Just in case you haven’t been paying close attention to tech headlines lately or you’ve been totally distracted by Jeremy Lin’s unexpected NBA exploits (also known as Linsanity) or you’ve become turned-off by the constant barrage of bad news related to computer hackers, this has been another bad week in the headlines for cybersecurity. Perhaps, somehow, you’ve missed the latest scary cyber news.
If this describes you, here is a mini-sample of the top news stories that the security industry has been hammered with over the past week:
Wall Street Journal – Chinese Hackers Suspected In Long-Term Nortel Breach
Excerpt: “For nearly a decade, hackers enjoyed widespread access to the corporate computer network of Nortel Networks Ltd., a once-giant telecommunications firm now fallen on hard times.”
Excerpt: “Jennifer Youngblood, a CIA spokeswoman, said on Friday night: "We are aware of the problems accessing our website, and are working to resolve them."
Anonymous claimed responsibility for shutting down the homepages of the Department of Justice and FBI last month in retaliation for the US government closing the controversial Megaupload filesharing websites.
Alabama state and Mexican mining company websites were also hacked on Friday. Web pages linked to Anonymous claimed responsibility for both attacks.”
I could go on, but I’m sure you see the trend. The chilling truth is that cyber headlines, often involving major breaches, are relentless. I keep thinking that things can’t get worse – but they somehow do. Over the past few years, we just kept hearing more and more frightening stories about hacker successes and sensitive data lost.
Bad FUD Defined
Competent security pros can easily keep your attention and can scare just about any audience with a well-selected sampling of these headline stories. Recent hacking incidents and the millions of dollars or reputations lost often make CNN and Fox News. Security professionals call an extensive focus on these stories “FUD,” which stands for “Fear Uncertainty and Doubt.”
Yes, other industries use this term as well – but in the security and technology circles, regularly repeating FUD headlines is viewed as a bad thing. Why? Aren’t these just factual news headlines from reputable sources? Yes, but used too often or as the main message in speeches, FUD can escalate the negative views of the security industry by not offering cyber solutions that work over time. FUD often creates opposite extremes – either a sense of hopelessness or an unsustainable excitement that blocks out all other discussion.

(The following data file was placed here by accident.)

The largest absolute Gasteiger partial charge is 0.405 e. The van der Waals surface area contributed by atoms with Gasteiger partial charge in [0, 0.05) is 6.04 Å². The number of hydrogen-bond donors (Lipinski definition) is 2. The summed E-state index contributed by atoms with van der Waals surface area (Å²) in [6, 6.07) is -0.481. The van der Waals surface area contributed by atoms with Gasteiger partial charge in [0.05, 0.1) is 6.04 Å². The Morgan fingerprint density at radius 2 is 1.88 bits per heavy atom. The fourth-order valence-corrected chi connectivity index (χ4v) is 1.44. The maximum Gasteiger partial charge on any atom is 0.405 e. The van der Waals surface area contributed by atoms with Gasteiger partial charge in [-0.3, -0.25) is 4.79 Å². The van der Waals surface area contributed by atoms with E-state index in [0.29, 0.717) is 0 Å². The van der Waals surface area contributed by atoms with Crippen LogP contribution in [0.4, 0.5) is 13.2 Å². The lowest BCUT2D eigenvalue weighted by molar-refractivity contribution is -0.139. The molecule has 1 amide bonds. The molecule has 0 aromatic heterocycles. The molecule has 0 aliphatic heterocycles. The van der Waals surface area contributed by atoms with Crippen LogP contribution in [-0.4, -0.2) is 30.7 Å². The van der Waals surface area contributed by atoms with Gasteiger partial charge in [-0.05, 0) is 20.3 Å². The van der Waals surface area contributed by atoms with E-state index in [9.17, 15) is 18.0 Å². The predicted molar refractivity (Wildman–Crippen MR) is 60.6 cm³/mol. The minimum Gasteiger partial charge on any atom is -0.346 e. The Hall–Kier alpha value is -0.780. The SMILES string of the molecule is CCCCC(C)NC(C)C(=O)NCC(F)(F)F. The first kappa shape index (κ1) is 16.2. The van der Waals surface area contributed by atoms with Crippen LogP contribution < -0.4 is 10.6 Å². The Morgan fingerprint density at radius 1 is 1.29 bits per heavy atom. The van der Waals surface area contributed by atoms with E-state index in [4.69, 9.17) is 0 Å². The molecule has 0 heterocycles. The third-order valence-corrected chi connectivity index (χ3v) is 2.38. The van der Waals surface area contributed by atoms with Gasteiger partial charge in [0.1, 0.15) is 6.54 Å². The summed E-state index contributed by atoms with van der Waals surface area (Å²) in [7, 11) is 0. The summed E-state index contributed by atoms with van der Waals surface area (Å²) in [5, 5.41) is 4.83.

Put another way, FUD might be compared to the sports crazes of Tebowmania or Linsanity - the topic gets super hot and takes over all coffeepot discussions, but after a while, people get sick of talking about it. Eventually, the pendulum swings the other way. Perhaps the tide has already turned for FUD, because like an addictive drug, it takes more and more FUD to have an impact in 2012.
Truth be told, I have long been a critic of FUD, which can contribute to reason #1 that security professionals fail. I have seen FUD offer a short-term bounce to security programs around the country which can later become a “haven’t you fixed that yet” mentality from senior executives 6-12 months later. Our cyber defense goals need to address long-term strategic answers that improve cyber defense over years and not just day or months. A common joke in the security industry is that you want the CISO job right after a major FUD incident. You get the $$s and support – after the last person was removed.
Good FUD as a Starter
Now allow me to also offer some positive aspects to a small slice of FUD. True cyber stories that are hot off the press are great conversation starters - like as an appetizer before the main course for dinner. Remember – FUD almost always works for a brief moment. Audiences are usually intrigued by hot stories of cyber breaches or worse, especially if there is some new twist or a different channel that was used to gain unauthorized access. Advice: just don’t make the FUD the main point of your speech or end with “and your next if you don’t follow my advice.”
But while FUD usually works great to get a speech kicked-off or as an icebreaker with a person who knows very little about security, it should not be used as the main course. Just as financial advisors know what to say to clients after a bad day with big stock market losses, smart cyber pros will use that “teachable moment” to move onto what actions their company can (and needs to) take now. Advice: have that elevator speech ready for the next FUD to hit. Also, get to know “the rest of the story” so that you can keep the conversation going beyond the headline that is so popular.